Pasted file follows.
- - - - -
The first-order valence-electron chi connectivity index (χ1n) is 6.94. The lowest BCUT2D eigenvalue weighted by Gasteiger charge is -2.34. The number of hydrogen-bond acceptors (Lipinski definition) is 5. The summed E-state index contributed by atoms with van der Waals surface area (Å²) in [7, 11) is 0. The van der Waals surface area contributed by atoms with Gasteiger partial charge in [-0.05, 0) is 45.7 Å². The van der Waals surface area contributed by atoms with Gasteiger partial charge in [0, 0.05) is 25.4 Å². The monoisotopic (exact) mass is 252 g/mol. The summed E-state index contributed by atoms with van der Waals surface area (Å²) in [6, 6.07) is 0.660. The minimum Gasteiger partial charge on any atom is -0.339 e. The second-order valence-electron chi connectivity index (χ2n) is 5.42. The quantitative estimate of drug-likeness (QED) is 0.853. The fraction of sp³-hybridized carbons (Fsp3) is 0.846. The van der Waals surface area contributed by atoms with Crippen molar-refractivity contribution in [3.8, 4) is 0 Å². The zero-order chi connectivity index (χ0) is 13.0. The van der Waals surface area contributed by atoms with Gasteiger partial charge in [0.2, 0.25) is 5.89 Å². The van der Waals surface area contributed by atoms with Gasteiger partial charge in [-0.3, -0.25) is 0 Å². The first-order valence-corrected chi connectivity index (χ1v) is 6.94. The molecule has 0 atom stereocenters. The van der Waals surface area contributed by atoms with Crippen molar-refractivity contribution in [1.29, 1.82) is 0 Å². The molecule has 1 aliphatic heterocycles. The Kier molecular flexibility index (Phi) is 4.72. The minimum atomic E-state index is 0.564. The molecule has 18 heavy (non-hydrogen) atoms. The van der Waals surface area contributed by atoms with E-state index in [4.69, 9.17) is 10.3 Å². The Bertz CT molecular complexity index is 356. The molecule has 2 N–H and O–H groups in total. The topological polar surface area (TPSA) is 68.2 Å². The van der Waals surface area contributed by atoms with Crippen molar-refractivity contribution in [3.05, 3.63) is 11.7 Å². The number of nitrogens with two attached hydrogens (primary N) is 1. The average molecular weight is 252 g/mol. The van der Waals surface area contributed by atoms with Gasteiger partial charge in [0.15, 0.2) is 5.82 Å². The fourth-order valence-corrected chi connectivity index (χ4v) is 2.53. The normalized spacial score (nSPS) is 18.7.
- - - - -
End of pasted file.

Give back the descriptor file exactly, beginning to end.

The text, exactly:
The first-order valence-electron chi connectivity index (χ1n) is 6.94. The lowest BCUT2D eigenvalue weighted by Gasteiger charge is -2.34. The number of hydrogen-bond acceptors (Lipinski definition) is 5. The summed E-state index contributed by atoms with van der Waals surface area (Å²) in [7, 11) is 0. The van der Waals surface area contributed by atoms with Gasteiger partial charge in [-0.05, 0) is 45.7 Å². The van der Waals surface area contributed by atoms with Gasteiger partial charge in [0, 0.05) is 25.4 Å². The monoisotopic (exact) mass is 252 g/mol. The summed E-state index contributed by atoms with van der Waals surface area (Å²) in [6, 6.07) is 0.660. The minimum Gasteiger partial charge on any atom is -0.339 e. The second-order valence-electron chi connectivity index (χ2n) is 5.42. The quantitative estimate of drug-likeness (QED) is 0.853. The fraction of sp³-hybridized carbons (Fsp3) is 0.846. The van der Waals surface area contributed by atoms with Crippen molar-refractivity contribution in [3.8, 4) is 0 Å². The zero-order chi connectivity index (χ0) is 13.0. The van der Waals surface area contributed by atoms with Gasteiger partial charge in [0.2, 0.25) is 5.89 Å². The van der Waals surface area contributed by atoms with Gasteiger partial charge in [-0.3, -0.25) is 0 Å². The first-order valence-corrected chi connectivity index (χ1v) is 6.94. The molecule has 0 atom stereocenters. The van der Waals surface area contributed by atoms with Crippen molar-refractivity contribution in [1.29, 1.82) is 0 Å². The molecule has 1 aliphatic heterocycles. The Kier molecular flexibility index (Phi) is 4.72. The minimum atomic E-state index is 0.564. The molecule has 18 heavy (non-hydrogen) atoms. The van der Waals surface area contributed by atoms with E-state index in [4.69, 9.17) is 10.3 Å². The Bertz CT molecular complexity index is 356. The molecule has 2 N–H and O–H groups in total. The topological polar surface area (TPSA) is 68.2 Å². The van der Waals surface area contributed by atoms with Crippen molar-refractivity contribution in [3.05, 3.63) is 11.7 Å². The number of nitrogens with two attached hydrogens (primary N) is 1. The average molecular weight is 252 g/mol. The van der Waals surface area contributed by atoms with Gasteiger partial charge in [0.15, 0.2) is 5.82 Å². The fourth-order valence-corrected chi connectivity index (χ4v) is 2.53. The normalized spacial score (nSPS) is 18.7.